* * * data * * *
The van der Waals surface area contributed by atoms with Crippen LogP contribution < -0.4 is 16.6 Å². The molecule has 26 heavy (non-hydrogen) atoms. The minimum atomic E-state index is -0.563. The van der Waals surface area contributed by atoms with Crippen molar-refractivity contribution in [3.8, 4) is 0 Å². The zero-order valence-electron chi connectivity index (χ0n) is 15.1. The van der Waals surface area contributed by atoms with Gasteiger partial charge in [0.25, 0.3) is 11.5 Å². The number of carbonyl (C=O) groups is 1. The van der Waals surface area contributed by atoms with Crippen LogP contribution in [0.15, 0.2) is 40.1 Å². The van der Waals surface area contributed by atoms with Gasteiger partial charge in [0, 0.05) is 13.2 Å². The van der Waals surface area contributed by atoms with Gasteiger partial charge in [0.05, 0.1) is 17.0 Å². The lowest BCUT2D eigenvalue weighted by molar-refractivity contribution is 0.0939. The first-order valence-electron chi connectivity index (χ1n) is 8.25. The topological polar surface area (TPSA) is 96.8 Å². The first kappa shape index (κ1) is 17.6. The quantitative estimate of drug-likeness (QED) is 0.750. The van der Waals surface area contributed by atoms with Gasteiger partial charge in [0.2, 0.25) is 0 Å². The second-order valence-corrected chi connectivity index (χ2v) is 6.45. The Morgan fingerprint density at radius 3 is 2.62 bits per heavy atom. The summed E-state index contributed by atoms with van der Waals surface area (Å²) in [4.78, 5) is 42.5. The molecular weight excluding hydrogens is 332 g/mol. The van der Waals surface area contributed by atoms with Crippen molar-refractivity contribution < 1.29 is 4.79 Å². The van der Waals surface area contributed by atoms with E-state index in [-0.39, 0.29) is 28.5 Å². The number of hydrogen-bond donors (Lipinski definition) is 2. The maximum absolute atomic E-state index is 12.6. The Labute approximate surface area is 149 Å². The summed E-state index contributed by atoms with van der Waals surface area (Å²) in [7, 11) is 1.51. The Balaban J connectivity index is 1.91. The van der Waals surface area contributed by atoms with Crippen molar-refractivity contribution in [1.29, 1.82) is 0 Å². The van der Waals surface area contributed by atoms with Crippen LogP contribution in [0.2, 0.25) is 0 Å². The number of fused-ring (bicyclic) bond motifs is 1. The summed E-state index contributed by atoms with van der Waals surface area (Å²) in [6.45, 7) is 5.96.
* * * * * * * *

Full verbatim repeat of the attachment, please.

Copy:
The van der Waals surface area contributed by atoms with Crippen LogP contribution < -0.4 is 16.6 Å². The molecule has 26 heavy (non-hydrogen) atoms. The minimum atomic E-state index is -0.563. The van der Waals surface area contributed by atoms with Crippen molar-refractivity contribution in [3.8, 4) is 0 Å². The zero-order valence-electron chi connectivity index (χ0n) is 15.1. The van der Waals surface area contributed by atoms with Gasteiger partial charge in [0.25, 0.3) is 11.5 Å². The number of carbonyl (C=O) groups is 1. The van der Waals surface area contributed by atoms with Crippen LogP contribution in [0.15, 0.2) is 40.1 Å². The van der Waals surface area contributed by atoms with Gasteiger partial charge in [0, 0.05) is 13.2 Å². The van der Waals surface area contributed by atoms with Gasteiger partial charge in [0.05, 0.1) is 17.0 Å². The lowest BCUT2D eigenvalue weighted by molar-refractivity contribution is 0.0939. The first-order valence-electron chi connectivity index (χ1n) is 8.25. The topological polar surface area (TPSA) is 96.8 Å². The first kappa shape index (κ1) is 17.6. The quantitative estimate of drug-likeness (QED) is 0.750. The van der Waals surface area contributed by atoms with Gasteiger partial charge in [0.2, 0.25) is 0 Å². The second-order valence-corrected chi connectivity index (χ2v) is 6.45. The Morgan fingerprint density at radius 3 is 2.62 bits per heavy atom. The summed E-state index contributed by atoms with van der Waals surface area (Å²) in [4.78, 5) is 42.5. The molecular weight excluding hydrogens is 332 g/mol. The van der Waals surface area contributed by atoms with Crippen molar-refractivity contribution < 1.29 is 4.79 Å². The van der Waals surface area contributed by atoms with E-state index in [-0.39, 0.29) is 28.5 Å². The number of hydrogen-bond donors (Lipinski definition) is 2. The maximum absolute atomic E-state index is 12.6. The Labute approximate surface area is 149 Å². The summed E-state index contributed by atoms with van der Waals surface area (Å²) in [7, 11) is 1.51. The Balaban J connectivity index is 1.91. The van der Waals surface area contributed by atoms with Crippen molar-refractivity contribution in [1.29, 1.82) is 0 Å². The van der Waals surface area contributed by atoms with Crippen LogP contribution in [0.2, 0.25) is 0 Å². The number of fused-ring (bicyclic) bond motifs is 1. The summed E-state index contributed by atoms with van der Waals surface area (Å²) in [6.45, 7) is 5.96.